Crumbs From the Corner: Adventures in Woolgathering

Friday, February 22, 2008


Survivor, by Roger McGough

I think about dying.
About disease, starvation,
violence, terrorism, war,
the end of the world.

It helps
keep my mind off things.

In Krakatoa in 1883 the force of the volcano that erupted was so mighty it could be heard by people at about a distance of 2000 miles and is today considered to have produced the loudest sound ever recorded on Earth. The power was at least 13000 times that of the force which devastated Hiroshima in Japan.
If 1883 seems like a distant speck of dust behind us, perhaps some perspective is necessary.
In the same year, the Brooklyn Bridge was opened, as was the University of Texas at Austin. The machine gun was patented; there were postage stamps and bicycles. The passenger train, The Orient Express, took its first run from Paris to Romania. Elmer Maytag, founder of the washing machine manufacturing company, was born.
It is difficult to be horrified at an earth-shattering tragedy that took place so long ago. With a second glance, however, one comes to feel that the inhabitants of Krakatoa and surrounding lands who were so dreadfully affected by the eruption of the volcano lived in a world surprisingly similar to our own.
It is always this way. People are people, of course, whether they left records behind or not; whether they enjoyed the same means of entertainment; whether we have any single connection to them other than sharing the same planet, albeit vast time spans apart.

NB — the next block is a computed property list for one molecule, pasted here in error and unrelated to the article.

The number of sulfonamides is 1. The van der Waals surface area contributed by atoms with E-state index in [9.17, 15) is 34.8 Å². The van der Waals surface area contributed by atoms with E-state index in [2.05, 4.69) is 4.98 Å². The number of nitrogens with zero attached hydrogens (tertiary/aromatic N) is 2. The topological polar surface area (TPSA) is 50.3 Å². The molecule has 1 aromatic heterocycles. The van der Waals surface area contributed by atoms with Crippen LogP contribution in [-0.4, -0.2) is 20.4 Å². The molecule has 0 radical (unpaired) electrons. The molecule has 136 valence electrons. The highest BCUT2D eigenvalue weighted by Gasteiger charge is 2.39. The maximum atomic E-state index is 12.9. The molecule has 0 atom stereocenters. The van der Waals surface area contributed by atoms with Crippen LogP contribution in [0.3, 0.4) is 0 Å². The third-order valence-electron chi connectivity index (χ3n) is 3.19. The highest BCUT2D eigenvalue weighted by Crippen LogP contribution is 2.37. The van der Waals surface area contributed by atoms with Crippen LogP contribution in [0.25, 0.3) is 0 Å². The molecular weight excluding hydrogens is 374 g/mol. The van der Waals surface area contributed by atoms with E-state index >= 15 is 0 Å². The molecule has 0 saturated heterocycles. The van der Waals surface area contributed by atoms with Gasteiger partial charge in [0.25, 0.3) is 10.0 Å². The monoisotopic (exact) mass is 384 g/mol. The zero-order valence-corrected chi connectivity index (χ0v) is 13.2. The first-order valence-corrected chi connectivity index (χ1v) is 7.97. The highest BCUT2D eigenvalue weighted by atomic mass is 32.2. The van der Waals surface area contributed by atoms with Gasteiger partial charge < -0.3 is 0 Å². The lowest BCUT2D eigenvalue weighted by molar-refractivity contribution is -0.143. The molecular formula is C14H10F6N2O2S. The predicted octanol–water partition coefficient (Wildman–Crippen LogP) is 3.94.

I admit truthfully that I did this small study as a lesson to myself. I had not thought of the world in 1883 as being so close to ours; it turns out that civilisation was but a heartbeat away from modern household appliances and contemporary societal laws.
As one trawls further back in time, though, it becomes more of a struggle to find a connection that inspires awe or sadness. Perspective, and some study are all that is essential.
If, in the course of our learning we should happen to become particularly adept at understanding the hearts and minds of people we previously felt nothing for; if we should come to know that our own doorstep is not the ultimate location for pivotal worldly events, then we might, perhaps, venture to tidy up our present century and attempt to provoke ourselves into some much absent brotherly spirit.

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